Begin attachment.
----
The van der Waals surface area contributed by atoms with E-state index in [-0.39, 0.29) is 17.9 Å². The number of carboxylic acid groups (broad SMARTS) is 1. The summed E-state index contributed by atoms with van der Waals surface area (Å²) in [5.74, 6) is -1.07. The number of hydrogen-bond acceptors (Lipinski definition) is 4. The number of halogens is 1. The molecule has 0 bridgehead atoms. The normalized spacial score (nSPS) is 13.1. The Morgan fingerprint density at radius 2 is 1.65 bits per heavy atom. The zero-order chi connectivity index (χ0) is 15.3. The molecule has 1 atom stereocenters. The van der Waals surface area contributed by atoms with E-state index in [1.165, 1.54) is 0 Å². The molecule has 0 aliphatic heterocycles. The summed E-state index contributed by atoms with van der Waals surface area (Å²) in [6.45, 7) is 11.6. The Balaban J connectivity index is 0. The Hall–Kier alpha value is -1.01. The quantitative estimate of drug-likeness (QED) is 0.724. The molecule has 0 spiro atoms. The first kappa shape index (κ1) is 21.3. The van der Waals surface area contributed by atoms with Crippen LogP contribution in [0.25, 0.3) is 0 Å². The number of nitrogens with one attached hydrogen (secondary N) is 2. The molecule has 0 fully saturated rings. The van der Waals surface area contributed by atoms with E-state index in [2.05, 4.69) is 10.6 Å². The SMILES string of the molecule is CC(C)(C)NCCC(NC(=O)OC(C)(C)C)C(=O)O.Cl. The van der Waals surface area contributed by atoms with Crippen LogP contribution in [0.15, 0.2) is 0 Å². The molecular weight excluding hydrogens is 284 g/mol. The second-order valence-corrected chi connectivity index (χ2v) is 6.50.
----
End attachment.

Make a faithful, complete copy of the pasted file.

The van der Waals surface area contributed by atoms with E-state index in [-0.39, 0.29) is 17.9 Å². The number of carboxylic acid groups (broad SMARTS) is 1. The summed E-state index contributed by atoms with van der Waals surface area (Å²) in [5.74, 6) is -1.07. The number of hydrogen-bond acceptors (Lipinski definition) is 4. The number of halogens is 1. The molecule has 0 bridgehead atoms. The normalized spacial score (nSPS) is 13.1. The Morgan fingerprint density at radius 2 is 1.65 bits per heavy atom. The zero-order chi connectivity index (χ0) is 15.3. The molecule has 1 atom stereocenters. The van der Waals surface area contributed by atoms with E-state index in [1.165, 1.54) is 0 Å². The molecule has 0 aliphatic heterocycles. The summed E-state index contributed by atoms with van der Waals surface area (Å²) in [6.45, 7) is 11.6. The Balaban J connectivity index is 0. The Hall–Kier alpha value is -1.01. The quantitative estimate of drug-likeness (QED) is 0.724. The molecule has 0 spiro atoms. The first kappa shape index (κ1) is 21.3. The van der Waals surface area contributed by atoms with Crippen LogP contribution in [0.25, 0.3) is 0 Å². The number of nitrogens with one attached hydrogen (secondary N) is 2. The molecule has 0 fully saturated rings. The van der Waals surface area contributed by atoms with E-state index in [2.05, 4.69) is 10.6 Å². The SMILES string of the molecule is CC(C)(C)NCCC(NC(=O)OC(C)(C)C)C(=O)O.Cl. The van der Waals surface area contributed by atoms with Crippen LogP contribution in [0.15, 0.2) is 0 Å². The molecular weight excluding hydrogens is 284 g/mol. The second-order valence-corrected chi connectivity index (χ2v) is 6.50.